Is DES secure from the point of view of algebraic cryptanalysis, a new very fast-growing area of research? We do not really hope to break it, but just to advance the field of cryptanalysis. At a first glance, DES seems to be a very poor target - as there is (apparently) no strong algebraic structure of any kind in DES. However Courtois and Pieprzyk showed that ``small'' S-boxes always have a low I/O degree (cubic for DES as we show). In addition, due to their low gate count requirements, by introducing additional variables, we can always get an extremely sparse system of quadratic equations. To assess the algebraic vulnerabilities is the easy part, that may appear unproductive. In this paper we demonstrate that in this way, several interesting attacks on a real-life ``industrial'' block cipher can be found. One of our attacks is the fastest known algebraic attack on 6 rounds of DES. Yet, it requires only ONE SINGLE known plaintext (instead of a very large quantity) which is quite interesting in itself.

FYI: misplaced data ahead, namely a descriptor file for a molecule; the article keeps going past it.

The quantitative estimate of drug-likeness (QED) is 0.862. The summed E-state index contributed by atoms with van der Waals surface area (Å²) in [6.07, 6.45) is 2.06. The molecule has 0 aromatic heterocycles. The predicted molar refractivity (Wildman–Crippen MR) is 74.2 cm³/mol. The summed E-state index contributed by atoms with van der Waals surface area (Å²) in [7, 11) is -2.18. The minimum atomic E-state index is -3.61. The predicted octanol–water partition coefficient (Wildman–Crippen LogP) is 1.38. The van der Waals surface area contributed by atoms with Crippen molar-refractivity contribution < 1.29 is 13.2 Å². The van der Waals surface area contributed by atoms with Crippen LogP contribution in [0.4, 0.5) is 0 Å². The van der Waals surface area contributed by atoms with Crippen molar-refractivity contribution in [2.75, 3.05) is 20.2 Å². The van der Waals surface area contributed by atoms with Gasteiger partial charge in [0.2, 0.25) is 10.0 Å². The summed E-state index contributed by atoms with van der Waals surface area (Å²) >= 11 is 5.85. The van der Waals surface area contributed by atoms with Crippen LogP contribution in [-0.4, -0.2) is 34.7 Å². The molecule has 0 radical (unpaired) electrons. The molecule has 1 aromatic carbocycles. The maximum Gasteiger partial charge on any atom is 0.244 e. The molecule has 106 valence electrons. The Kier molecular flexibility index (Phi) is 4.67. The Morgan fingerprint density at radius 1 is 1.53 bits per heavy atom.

Though (on a PC) we recover the key for only six rounds, in a much weaker sense we can also attack 12 rounds of DES. These results are very interesting because DES is known to be a very robust cipher, and our methods are very generic. They can be applied to DES with modified S-boxes and potentially other reduced-round block ciphers.Category / Keywords: secret-key cryptography / block ciphers, algebraic cryptanalysis, DES, AES, solving overdefined and sparse systems of multivariate equations, Gröbner bases, logical cryptanalysis, automated learning, SAT solvers. Date: received 10 Nov 2006, last revised 9 Sep 2007 Contact author: n courtois at ucl ac uk Available formats: Postscript (PS) | Compressed Postscript (PS.GZ) | PDF | BibTeX Citation Note: Updated version now quotes Chaum and Evertse. Version: 20070909:214901 (All versions of this report) Discussion forum: Show discussion | Start new discussion